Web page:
Factors which influence this decision include:

  • Your symptoms and quality of life
  • The size of your prostate
  • Your medical history
  • The kind of treatment available at your hospital and the expertise of your doctor. Ask your urologist about his or her experience with the recommended treatment option. You have the right to know the complication rate of the surgeon who will do the operation
  • Your personal preferences and values. There is no single treatment which is ideal for all patients

When should I consider surgery?

  • When your symptoms get worse, even if you already receive drug treatment
  • When you have complications of BPE or if you are at risk of getting them. Complications include:
    • Kidney failure
    • Dilatation of your kidneys
    • Inability to urinate (urinary retention)
    • Recurring urinary tract infection
    • Recurring blood in the urine
    • Bladder stone
  • If you do not tolerate drug treatment very well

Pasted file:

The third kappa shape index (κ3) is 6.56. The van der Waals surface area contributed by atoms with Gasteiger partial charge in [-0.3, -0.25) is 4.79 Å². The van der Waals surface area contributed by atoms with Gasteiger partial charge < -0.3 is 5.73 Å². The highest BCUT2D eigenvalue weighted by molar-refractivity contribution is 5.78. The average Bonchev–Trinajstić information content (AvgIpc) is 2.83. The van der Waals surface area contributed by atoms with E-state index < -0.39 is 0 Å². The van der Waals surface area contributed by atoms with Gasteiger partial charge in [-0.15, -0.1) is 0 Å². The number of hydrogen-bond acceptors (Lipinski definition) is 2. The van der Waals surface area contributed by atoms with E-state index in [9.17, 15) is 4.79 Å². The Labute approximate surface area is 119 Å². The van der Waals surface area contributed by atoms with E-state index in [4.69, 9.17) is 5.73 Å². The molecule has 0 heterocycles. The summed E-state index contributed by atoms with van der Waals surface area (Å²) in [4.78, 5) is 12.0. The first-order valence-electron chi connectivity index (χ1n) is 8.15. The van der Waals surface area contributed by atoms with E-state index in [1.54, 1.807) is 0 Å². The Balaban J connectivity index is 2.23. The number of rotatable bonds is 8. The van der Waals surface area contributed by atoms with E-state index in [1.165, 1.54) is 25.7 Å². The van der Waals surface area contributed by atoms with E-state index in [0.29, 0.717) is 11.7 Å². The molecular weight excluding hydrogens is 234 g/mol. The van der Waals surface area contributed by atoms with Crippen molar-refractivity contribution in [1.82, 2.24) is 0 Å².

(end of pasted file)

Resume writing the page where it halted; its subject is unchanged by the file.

• If you prefer surgery over drug treatment

During surgical treatment, the doctor will remove the enlarged part of your prostate (also known as adenoma).

There are different types of surgical procedures, but all of them aim to relieve your symptoms and improve the flow of urine.

The main procedures are:

  • Transurethral resection of the prostate (TURP)
  • Transurethral incision of the prostate (TUIP)
  • Open prostatectomy
  • Laser vaporisation of the prostate
  • Laser enucleation of the prostate
  • Prostatic urethral lift

There are also some procedures which are still under investigation:

  • Aquablation of the prostate: A method used to reduce the size of the prostate using a water stream. This is done through the urethra, so no cuts are made in your belly.
  • Prostatic Artery Embolisation: A method used when there is an obstruction of the arteries that supply blood to the prostate. The procedure is done with specific tools that are introduced through an artery (blood vessel) in your arm or your leg.
  • Convective water vapour energy (WAVE) ablation, or the Rezum system: The principle of the Rezum system creates thermal energy in the form of water vapour that reduces the size of the prostate.